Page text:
Topshop tycoon Sir Philip Green this weekend launched an outspoken attack on Frank Field, accusing the veteran Labour MP of causing delays to his settlement with the BHS pension fund.
Green said Field, chairman of the Commons committee investigating failed department store chain BHS, ‘intimidated or frightened’ the Pensions Regulator out of agreeing a deal months earlier than the eventual settlement, which was reached in early 2017.
War of words: Green lays the blame for the delayed BHS pension deal with Frank Field MP
Field dismissed Green’s allegations and described his attitude as ‘breathtaking’.
In a ‘Section 89’ report, the Pensions Regulator said Green made a number of offers before an agreement was struck for him to pay £363 million into the BHS retirement scheme, which covers 22,000 members.
It included around £100 million over and above the amount Green had been asked to pay by the regulator to meet obligations to pensioners. The extra money is there as a buffer to be used at trustees’ discretion.
Green said: ‘When I was asked about the pension I said I was prepared to fix it. During the period until settlement, there are 17 letters Frank Field sent to the regulator listed on the parliamentary website. He continually went on TV.
‘He intimidated or frightened the regulator out of settling earlier. I tried more than hard to settle it a long time earlier. As outlined in the Section 89 document, there was continual dialogue to try to get to a settlement.
‘My personal belief is that in spite of substantial offers being made, the regulator was intent – due to outside pressures – on going through their process to the bitter end. Sadly the pensioners and staff plus myself and my family and all of the other executives had to suffer further months of agony.
‘It is unprecedented that anyone privately has ever written a cheque. Lots of ruthless businessmen would have bust it.’
Denied: Frank Field MP (pictured) said he did not hold up any process
Field last night denied the process had been delayed.
‘I didn’t hold up any process,’ he said. ‘It wasn’t in my hands. That process was decided by the Pensions Regulator. Certainly I was anxious that the Pensions Regulator got as much as possible out of him in settlement. Why not?’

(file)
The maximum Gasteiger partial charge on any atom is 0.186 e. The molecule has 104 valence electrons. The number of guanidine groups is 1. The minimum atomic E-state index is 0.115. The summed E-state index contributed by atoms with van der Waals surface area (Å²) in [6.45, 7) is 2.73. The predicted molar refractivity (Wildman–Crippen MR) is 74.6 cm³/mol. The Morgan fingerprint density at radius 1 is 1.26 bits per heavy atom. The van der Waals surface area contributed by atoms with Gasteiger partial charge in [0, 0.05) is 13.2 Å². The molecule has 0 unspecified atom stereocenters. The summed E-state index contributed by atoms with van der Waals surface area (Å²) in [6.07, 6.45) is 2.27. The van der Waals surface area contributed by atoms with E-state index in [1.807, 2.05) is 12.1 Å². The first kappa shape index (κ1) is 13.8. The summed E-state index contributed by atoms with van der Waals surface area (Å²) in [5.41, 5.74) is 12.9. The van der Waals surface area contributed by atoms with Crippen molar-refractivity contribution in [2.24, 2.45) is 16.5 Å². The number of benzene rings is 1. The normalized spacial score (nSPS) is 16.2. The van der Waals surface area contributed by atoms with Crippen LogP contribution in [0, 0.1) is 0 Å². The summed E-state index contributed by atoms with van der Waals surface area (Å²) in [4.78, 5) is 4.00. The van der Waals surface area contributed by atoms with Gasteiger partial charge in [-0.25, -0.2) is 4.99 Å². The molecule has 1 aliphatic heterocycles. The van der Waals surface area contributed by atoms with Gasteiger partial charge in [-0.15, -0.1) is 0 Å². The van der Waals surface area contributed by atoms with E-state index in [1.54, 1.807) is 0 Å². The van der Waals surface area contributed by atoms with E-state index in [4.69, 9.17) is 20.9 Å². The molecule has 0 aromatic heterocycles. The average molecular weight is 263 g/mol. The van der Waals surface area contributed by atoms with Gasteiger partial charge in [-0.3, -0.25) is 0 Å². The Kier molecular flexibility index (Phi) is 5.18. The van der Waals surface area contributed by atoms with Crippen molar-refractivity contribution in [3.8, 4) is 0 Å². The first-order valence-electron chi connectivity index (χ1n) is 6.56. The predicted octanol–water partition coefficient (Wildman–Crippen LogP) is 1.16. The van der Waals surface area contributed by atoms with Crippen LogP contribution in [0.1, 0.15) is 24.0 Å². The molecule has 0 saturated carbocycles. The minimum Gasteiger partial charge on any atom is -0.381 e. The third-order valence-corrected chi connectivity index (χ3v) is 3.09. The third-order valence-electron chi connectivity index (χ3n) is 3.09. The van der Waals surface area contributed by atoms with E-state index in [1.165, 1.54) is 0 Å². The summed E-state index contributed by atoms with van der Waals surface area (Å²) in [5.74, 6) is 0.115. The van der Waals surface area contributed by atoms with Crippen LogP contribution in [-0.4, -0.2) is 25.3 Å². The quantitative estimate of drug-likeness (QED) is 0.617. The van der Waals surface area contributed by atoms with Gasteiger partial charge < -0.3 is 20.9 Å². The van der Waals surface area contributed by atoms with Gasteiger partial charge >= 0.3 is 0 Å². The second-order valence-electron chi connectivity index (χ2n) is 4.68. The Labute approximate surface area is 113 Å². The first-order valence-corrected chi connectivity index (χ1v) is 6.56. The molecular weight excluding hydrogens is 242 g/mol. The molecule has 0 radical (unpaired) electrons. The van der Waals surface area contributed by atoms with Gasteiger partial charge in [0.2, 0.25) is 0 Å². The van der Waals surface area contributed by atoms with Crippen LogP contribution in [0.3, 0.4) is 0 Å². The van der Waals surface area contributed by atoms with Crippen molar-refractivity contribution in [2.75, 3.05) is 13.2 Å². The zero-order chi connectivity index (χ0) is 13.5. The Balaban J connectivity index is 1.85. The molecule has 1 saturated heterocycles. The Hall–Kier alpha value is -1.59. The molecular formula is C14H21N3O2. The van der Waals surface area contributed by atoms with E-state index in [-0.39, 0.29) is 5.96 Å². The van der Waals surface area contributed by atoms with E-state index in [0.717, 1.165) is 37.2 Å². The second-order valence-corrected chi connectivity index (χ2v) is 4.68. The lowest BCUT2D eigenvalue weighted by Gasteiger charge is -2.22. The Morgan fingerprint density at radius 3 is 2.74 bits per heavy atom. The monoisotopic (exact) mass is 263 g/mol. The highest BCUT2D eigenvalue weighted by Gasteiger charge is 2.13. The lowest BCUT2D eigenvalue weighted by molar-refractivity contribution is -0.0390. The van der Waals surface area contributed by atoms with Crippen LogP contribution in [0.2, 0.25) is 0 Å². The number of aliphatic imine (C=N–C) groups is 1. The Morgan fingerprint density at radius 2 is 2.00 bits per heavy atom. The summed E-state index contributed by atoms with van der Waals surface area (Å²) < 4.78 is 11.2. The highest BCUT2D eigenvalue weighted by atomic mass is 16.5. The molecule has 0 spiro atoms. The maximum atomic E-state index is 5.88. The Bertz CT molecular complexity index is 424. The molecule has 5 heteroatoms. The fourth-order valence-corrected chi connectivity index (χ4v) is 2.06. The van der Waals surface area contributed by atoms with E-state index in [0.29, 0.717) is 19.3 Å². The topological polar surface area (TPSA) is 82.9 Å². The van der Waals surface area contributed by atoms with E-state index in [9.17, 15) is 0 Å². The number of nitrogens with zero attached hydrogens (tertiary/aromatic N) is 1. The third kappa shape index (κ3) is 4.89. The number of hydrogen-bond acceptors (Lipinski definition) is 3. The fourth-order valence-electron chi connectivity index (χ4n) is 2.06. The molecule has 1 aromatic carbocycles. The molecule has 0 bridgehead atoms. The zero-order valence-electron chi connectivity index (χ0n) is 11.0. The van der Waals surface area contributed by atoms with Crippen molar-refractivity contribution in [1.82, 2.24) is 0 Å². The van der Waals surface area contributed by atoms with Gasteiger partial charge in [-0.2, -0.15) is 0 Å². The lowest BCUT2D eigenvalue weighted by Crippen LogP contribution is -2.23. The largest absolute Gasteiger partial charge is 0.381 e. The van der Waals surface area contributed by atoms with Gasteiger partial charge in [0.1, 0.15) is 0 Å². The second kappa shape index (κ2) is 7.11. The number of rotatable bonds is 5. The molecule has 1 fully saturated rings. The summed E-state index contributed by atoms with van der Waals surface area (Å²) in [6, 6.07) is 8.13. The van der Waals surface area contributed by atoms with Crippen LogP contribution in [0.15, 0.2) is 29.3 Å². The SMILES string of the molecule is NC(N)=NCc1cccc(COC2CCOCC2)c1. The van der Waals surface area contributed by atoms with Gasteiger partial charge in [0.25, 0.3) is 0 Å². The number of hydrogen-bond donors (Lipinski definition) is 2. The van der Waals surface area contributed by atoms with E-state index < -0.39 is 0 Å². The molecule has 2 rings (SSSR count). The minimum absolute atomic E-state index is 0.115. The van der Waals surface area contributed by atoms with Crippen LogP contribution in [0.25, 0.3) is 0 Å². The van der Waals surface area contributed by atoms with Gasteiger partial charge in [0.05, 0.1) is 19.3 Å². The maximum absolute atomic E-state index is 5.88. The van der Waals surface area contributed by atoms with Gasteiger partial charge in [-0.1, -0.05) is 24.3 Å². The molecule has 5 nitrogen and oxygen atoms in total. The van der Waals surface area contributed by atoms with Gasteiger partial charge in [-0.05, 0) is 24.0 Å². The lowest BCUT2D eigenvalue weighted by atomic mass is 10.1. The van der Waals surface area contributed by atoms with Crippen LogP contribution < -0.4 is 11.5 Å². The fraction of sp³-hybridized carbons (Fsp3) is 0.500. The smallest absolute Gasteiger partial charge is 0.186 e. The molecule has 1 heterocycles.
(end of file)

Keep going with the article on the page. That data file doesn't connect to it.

Green and Field have been at loggerheads for months. The MP recently attacked the Insolvency Service for clearing Green after a long probe.
Dominic Chappell, who led the consortium that bought BHS from Green, faces a ban from acting as a director for up to 15 years as a result of the store chain’s collapse in 2016.
Field said it was ‘the same tired old story’ of the establishment being ‘strong on the weak and weak on the strong’. He added: ‘I would have thought that practically the whole country is aghast.’ He called it an ‘extraordinary result’.
In a recent interview with The Mail on Sunday, Field said Green had ‘got away with murder’.
The tycoon said: ‘There was an independent near-two year inquiry by the Insolvency Service which they stated is the biggest inquiry they have ever made, instigated by Field. They had a QC and the Business Minister sign off. For him to respond in the manner he has is wholly unacceptable and just demonstrates this is just personal.’
‘I don’t know what his expertise is. There’s no evidence he can even spell the word “business”.’
Field insisted he had no ‘personal vendetta’ against Green. He said he originally expected him to emerge as a ‘hero’ by immediately settling the deficit.
Green said he was not at fault in the BHS debacle but selling to Chappell had been an error. He said he had second thoughts on the eve of the sale.
‘Was it the worst mistake of my life? Yes, it was. Horrible.’